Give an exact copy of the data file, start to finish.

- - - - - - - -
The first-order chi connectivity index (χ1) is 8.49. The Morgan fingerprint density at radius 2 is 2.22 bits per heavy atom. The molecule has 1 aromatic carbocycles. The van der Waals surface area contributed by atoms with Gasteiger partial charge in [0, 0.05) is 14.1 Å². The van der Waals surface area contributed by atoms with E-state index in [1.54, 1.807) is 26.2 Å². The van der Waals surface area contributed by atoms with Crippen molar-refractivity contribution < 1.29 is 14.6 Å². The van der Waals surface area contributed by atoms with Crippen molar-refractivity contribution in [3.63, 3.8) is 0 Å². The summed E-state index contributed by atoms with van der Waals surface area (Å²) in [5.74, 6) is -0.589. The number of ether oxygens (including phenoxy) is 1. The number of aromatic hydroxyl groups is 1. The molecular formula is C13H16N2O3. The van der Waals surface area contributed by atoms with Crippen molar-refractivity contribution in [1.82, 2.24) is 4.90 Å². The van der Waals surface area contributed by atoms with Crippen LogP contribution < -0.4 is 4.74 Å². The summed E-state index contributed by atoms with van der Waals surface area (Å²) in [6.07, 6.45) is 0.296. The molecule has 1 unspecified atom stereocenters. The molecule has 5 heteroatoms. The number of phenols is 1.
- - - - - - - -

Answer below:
The first-order chi connectivity index (χ1) is 8.49. The Morgan fingerprint density at radius 2 is 2.22 bits per heavy atom. The molecule has 1 aromatic carbocycles. The van der Waals surface area contributed by atoms with Gasteiger partial charge in [0, 0.05) is 14.1 Å². The van der Waals surface area contributed by atoms with E-state index in [1.54, 1.807) is 26.2 Å². The van der Waals surface area contributed by atoms with Crippen molar-refractivity contribution < 1.29 is 14.6 Å². The van der Waals surface area contributed by atoms with Crippen molar-refractivity contribution in [3.63, 3.8) is 0 Å². The summed E-state index contributed by atoms with van der Waals surface area (Å²) in [5.74, 6) is -0.589. The number of ether oxygens (including phenoxy) is 1. The number of aromatic hydroxyl groups is 1. The molecular formula is C13H16N2O3. The van der Waals surface area contributed by atoms with Crippen molar-refractivity contribution in [1.82, 2.24) is 4.90 Å². The van der Waals surface area contributed by atoms with Crippen LogP contribution < -0.4 is 4.74 Å². The summed E-state index contributed by atoms with van der Waals surface area (Å²) in [6.07, 6.45) is 0.296. The molecule has 1 unspecified atom stereocenters. The molecule has 5 heteroatoms. The number of phenols is 1.